• Alberta Council of  Women’s  Shelters
    Together, ACWS and member shelters work to end domestic violence – in homes and throughout Alberta’s communities. Domestic violence remains a serious and urgent problem in Alberta, however. Furthermore, ACWS continues to lead change to challenge the harmful beliefs and actions that perpetuate domestic violence in our communities.
  • Family Violence Prevention
    Activities and resources to help prevent family violence and domestic violence. Furthermore, they aim to support healthy relationships as well.
  • YWCA Sheriff King Home Shelter
    YW Sheriff King Home is a short-stay crisis shelter for women and their children leaving domestic abuse and violence. For example, the shelter provides basic needs, including food and personal items. They provide individual domestic abuse counselling and support. Furthermore, during their stay and afterwards, women and children can also access one-on-one support and referrals. Lastly, the support and referrals are to help children understand and make sense of their experiences and feelings in a safe and supportive environment.

Law

Legislation

  • Alberta Child Support Guidelines
    These guidelines calculate child support for actions brought under the Alberta Family Law Act. (generally the same numbers as the Federal, for example)
  • Alberta Rules of Court
    Rules that set out how court applications in the Court of Queen’s bench are run. For example, everything from page limits, service, timing of applications, etc.
  • Child, Youth and Family Enhancement Act
    Act that deals with child welfare issues. For example, child Services
  • Divorce Act
    Sets out how a divorce proceeding will be run. For example, allows application for parenting time, decision making, child support, spousal support, etc.
  • Dower Act
    Provides a spouse with a life estate in a homestead property owned in the sole name of the other spouse. In addition, sets out penalties for disposing of the property without consent/release of these rights.
  • Family Law Act
    Alberta’s family law legislation. Applies to unmarried couples, for example, or couples who are not seeking a divorce at that time. For example, parenting time, decision making, child support, partner support, etc.
  • Federal Child Support Guidelines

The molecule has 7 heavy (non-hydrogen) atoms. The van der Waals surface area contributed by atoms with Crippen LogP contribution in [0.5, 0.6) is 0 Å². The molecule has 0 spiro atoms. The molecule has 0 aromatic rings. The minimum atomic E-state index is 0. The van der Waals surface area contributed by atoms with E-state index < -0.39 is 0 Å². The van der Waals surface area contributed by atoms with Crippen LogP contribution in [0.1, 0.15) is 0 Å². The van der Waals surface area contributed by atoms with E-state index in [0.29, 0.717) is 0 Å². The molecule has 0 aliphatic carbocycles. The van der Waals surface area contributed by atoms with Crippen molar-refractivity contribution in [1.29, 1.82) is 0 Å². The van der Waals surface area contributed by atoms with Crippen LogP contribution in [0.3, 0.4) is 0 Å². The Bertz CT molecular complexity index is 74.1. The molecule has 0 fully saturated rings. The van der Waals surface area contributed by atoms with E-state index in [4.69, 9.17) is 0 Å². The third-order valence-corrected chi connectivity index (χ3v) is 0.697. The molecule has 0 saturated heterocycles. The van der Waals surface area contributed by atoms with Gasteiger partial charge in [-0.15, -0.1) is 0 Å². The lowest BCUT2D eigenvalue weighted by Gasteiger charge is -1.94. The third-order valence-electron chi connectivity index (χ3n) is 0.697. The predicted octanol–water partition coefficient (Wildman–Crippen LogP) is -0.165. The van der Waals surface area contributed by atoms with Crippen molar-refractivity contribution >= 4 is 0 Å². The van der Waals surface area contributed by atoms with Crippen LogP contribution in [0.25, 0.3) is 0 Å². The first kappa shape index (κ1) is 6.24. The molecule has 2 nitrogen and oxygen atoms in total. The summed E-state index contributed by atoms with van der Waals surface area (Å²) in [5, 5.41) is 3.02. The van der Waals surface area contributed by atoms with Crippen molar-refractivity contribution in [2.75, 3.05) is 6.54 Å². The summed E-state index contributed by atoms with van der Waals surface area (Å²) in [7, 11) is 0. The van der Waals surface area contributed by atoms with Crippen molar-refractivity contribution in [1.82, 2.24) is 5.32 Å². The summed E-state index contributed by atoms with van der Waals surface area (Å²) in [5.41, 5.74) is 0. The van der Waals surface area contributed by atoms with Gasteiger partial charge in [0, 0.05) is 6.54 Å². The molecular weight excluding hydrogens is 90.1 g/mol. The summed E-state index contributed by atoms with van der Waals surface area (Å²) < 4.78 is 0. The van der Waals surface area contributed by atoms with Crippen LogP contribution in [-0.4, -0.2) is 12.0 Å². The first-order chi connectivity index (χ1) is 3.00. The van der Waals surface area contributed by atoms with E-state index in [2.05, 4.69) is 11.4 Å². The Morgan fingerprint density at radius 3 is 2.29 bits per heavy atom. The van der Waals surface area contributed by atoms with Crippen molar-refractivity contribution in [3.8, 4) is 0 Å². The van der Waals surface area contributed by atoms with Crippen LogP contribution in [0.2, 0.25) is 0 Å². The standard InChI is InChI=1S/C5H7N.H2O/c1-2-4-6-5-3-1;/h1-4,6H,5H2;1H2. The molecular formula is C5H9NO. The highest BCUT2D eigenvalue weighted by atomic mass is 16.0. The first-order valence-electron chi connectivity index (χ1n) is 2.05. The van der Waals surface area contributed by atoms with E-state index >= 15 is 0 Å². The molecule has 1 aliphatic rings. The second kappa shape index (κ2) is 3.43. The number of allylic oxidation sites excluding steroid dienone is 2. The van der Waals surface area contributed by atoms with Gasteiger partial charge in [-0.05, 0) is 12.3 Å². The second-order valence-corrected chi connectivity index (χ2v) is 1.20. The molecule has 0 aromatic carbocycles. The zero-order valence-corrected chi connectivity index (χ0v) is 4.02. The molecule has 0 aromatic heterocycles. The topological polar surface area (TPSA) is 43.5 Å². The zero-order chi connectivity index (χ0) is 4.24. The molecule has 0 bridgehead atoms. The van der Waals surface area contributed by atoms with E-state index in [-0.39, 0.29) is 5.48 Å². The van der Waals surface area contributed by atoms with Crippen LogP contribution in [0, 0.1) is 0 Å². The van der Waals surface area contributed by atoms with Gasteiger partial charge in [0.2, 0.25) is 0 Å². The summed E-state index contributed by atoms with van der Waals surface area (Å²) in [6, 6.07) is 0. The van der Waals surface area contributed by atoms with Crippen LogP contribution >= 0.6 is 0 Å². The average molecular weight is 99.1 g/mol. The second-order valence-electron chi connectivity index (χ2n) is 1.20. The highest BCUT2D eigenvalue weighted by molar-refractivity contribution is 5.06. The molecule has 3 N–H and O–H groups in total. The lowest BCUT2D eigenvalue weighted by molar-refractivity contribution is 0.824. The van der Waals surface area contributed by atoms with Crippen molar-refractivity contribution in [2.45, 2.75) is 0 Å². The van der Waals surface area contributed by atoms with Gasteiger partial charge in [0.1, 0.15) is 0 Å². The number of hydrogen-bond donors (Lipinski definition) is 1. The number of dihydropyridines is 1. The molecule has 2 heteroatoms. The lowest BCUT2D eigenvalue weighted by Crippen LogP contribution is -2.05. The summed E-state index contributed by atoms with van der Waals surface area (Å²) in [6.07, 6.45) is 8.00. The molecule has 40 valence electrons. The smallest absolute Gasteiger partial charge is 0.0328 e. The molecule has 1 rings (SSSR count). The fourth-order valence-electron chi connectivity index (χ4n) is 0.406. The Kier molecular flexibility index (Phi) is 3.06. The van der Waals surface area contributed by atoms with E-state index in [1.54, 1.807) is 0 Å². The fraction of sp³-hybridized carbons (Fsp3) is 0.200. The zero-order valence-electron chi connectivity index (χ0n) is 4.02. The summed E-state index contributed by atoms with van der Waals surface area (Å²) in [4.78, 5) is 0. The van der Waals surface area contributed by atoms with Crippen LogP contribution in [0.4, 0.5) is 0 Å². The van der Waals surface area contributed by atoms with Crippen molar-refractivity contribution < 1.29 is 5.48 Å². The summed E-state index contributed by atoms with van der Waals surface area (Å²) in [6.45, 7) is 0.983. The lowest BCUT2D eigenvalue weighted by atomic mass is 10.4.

Calculates child support for cases falling under the Divorce Act.
  • Interjurisdictional Support Orders Act
    Handles procedure for child support applications that go across provinces.
  • Law of Property Act
    Deals with laws relating to property (in general) in Alberta. For example, transfers, sales, encroachments, etc.
  • Marriage Act
    This act deals with legal technicalities about marriage. For example, who can perform a marriage, who can get married, what makes a marriage void/voidable, etc.
  • Matrimonial Property Act
    MPA (separation Dec 31, 2019 and before), FPA (separations Jan 1, 2020 and later) . These deal with the division of property at separation.

Finding Case Law and Legislation

  • Alberta Queen’s Printer
    Alberta Queen’s Printer is the official publisher of Alberta’s laws and the Alberta Gazette. Additionally, they partner with Government of Alberta ministries to produce and distribute various government publications. They work to ensure you have accurate, up to date access to current legislation. Furthermore, these come in a variety of formats to meet your needs.
  • Canadian Legal Information Institute (CanLII)
    The CanLII.org website provides access to court judgments from all Canadian courts. That includes the Supreme Court of Canada, federal courts, and the courts in all Canada’s provinces and territories, for example. CanLII started by publishing current cases in the early 2000s. Courts and tribunals sent these as they were written. For most Canadian courts, their collection now spans more than 18 years of these organically acquired cases. For instance, they have completed several projects to add historical cases. Above all, the goal is to offer a quality resource for jurisprudence for access to Canadian law. Additionally, see this page to learn about our more recent additions of historical cases. To see more detail about what our databases contain, please see this page.
  • Supreme Court of Canada Judgments
    The Supreme Court of Canada is Canada’s final court of appeal. It serves Canadians by deciding legal issues of public importance. Therefore, it contributes to the development of all branches of law applicable within Canada. The independence of the Court, quality of work, and its esteem are key. Furthermore, they contribute to a foundation for a secure, strong and democratic country founded on the Rule of Law. In accordance with the Supreme Court Act, the Supreme Court of Canada consists of nine judges, including the Chief Justice of Canada. It is an important national institution that is positioned at the pinnacle Canada’s judicial branch.